Trump’s tweets have harkened back to his rhetoric after Iran shot down the U.S. military drone in June. Trump approved airstrikes against Iran following the drone incident but said he called them off at the last minute after being told it would lead to more than 100 casualties, saying the U.S. had been “cocked and loaded” to retaliate.

Trump has increased economic sanctions on Iran following his withdrawal from the Obama-era pact between six countries and Iran meant to restrain Tehran’s nuclear program, and tensions have worsened in recent months following the downing of the U.S. drone.

Still, Trump has appeared more open to meeting with Iran to potentially ease the confrontation. Some also suspected the administration’s rhetoric on Iran may soften following the ouster of White House national security adviser John BoltonJohn BoltonGadhafi's ghost still haunts US policymakers Trump job approval slips 2 points in Gallup poll Washington indecision compounded the Kurds' dilemma MORE last week.

Trump had acknowledged the possibility of a meeting with Rouhani, telling reporters in recent weeks that “anything is possible” and expressing optimism that Iran is willing to reach some kind of agreement.

Trump last week didn’t rule out easing sanctions on Iran in order to meet with Rouhani, something Iran has said would need to happen in order for him to agree to a meeting.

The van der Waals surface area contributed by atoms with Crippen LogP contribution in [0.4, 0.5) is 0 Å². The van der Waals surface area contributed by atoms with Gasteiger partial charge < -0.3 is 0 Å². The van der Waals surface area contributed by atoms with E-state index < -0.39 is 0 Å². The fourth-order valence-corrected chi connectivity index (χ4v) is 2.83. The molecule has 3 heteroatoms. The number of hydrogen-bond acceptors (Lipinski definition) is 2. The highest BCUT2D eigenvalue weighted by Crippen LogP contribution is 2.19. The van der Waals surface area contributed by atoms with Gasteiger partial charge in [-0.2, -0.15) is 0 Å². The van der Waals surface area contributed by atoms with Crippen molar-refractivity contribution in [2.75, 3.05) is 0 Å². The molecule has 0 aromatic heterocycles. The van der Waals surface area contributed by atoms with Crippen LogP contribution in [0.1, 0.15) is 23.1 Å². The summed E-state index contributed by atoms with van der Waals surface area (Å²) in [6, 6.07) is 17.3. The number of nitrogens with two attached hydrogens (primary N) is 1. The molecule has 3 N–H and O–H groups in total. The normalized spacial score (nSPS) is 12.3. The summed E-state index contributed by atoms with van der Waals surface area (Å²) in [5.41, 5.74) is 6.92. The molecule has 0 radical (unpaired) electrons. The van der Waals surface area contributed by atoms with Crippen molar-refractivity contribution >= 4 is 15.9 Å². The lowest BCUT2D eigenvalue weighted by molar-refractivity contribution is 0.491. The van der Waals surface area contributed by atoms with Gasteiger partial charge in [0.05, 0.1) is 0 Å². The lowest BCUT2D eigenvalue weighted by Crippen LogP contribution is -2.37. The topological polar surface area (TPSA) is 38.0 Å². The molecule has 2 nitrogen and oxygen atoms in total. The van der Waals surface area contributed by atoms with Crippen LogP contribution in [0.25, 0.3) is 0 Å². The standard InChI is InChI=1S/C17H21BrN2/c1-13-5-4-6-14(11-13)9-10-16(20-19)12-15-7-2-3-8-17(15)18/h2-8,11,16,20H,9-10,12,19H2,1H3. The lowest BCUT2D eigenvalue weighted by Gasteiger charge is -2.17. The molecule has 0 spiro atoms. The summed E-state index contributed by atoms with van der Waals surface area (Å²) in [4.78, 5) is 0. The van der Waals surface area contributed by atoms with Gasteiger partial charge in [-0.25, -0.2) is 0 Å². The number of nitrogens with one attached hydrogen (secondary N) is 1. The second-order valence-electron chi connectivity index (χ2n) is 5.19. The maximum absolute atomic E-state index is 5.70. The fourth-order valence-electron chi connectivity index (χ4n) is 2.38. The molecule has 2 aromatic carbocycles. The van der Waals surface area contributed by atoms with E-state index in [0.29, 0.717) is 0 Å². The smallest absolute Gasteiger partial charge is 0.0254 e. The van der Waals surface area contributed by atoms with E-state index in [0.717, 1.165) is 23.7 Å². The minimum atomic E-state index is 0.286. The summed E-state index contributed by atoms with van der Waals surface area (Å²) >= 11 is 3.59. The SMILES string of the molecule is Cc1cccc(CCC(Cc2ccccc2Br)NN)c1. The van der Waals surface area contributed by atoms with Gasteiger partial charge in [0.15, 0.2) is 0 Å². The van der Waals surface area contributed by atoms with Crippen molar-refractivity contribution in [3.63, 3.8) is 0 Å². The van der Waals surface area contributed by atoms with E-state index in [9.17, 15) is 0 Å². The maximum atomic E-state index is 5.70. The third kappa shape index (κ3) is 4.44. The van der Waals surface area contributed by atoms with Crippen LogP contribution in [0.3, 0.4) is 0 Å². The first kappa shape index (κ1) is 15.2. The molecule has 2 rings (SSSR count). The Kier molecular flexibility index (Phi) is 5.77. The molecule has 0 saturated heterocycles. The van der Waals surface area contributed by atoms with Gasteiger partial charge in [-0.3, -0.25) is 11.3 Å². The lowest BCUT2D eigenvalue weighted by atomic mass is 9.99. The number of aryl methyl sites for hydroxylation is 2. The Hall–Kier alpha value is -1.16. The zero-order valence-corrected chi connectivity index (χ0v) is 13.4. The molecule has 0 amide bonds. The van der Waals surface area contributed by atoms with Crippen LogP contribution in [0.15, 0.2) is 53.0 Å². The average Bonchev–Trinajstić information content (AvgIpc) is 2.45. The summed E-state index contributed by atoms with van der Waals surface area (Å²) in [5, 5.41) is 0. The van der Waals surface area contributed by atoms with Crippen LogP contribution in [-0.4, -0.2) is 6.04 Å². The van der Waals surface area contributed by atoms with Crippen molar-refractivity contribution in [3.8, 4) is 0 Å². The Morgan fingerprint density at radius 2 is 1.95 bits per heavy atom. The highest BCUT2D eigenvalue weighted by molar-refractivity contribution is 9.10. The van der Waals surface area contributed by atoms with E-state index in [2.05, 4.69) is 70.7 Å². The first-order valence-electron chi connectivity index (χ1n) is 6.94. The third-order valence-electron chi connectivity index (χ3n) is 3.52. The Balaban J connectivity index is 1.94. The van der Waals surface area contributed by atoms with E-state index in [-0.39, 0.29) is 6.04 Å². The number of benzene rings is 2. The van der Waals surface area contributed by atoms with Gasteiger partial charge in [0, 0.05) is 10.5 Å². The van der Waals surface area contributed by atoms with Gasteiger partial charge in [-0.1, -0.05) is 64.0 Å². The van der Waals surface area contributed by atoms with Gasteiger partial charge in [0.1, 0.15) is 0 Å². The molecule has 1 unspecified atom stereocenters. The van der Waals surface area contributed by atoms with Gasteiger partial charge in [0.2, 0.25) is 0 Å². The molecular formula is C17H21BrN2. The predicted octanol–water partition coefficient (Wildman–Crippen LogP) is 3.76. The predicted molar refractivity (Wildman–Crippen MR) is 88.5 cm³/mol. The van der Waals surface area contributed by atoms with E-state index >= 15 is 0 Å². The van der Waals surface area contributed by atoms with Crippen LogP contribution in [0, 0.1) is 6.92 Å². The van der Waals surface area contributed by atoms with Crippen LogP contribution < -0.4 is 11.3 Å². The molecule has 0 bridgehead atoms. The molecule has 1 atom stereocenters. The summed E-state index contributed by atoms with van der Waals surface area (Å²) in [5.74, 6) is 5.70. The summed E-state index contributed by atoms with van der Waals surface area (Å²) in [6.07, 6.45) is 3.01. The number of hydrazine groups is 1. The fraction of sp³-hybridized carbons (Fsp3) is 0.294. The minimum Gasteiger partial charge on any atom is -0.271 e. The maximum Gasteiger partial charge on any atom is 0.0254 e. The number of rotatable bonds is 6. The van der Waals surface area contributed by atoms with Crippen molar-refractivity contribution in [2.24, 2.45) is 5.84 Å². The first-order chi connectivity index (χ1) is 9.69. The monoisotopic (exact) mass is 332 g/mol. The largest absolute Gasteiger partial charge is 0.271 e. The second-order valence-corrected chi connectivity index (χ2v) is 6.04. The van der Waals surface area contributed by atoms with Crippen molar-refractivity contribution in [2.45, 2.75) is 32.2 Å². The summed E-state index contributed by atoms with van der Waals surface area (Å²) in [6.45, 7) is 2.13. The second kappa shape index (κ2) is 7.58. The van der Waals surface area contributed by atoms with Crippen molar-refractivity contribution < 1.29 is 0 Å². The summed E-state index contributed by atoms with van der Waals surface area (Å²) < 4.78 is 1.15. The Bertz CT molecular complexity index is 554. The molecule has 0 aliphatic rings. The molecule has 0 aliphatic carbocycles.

“We’ll see what happens,” Trump told reporters when asked during an Oval Office meeting on e-cigarettes if he would consider easing sanctions to make a meeting happen.

“I think Iran has a tremendous, tremendous potential,” Trump continued. “They’re incredible people.  They have — we’re not looking for regime change. We hope that we can make a deal, and if we can’t make a deal, that’s fine too, OK? That’s fine too. But I think they have to make a deal. They’ve never been in this condition.”

On Sunday, Trump denied he was willing to meet with Rouhani without conditions, contradicting past statements by Pompeo and other administration officials that Trump would not set preconditions for such a meeting.

-- Updated at 2:55 p.m.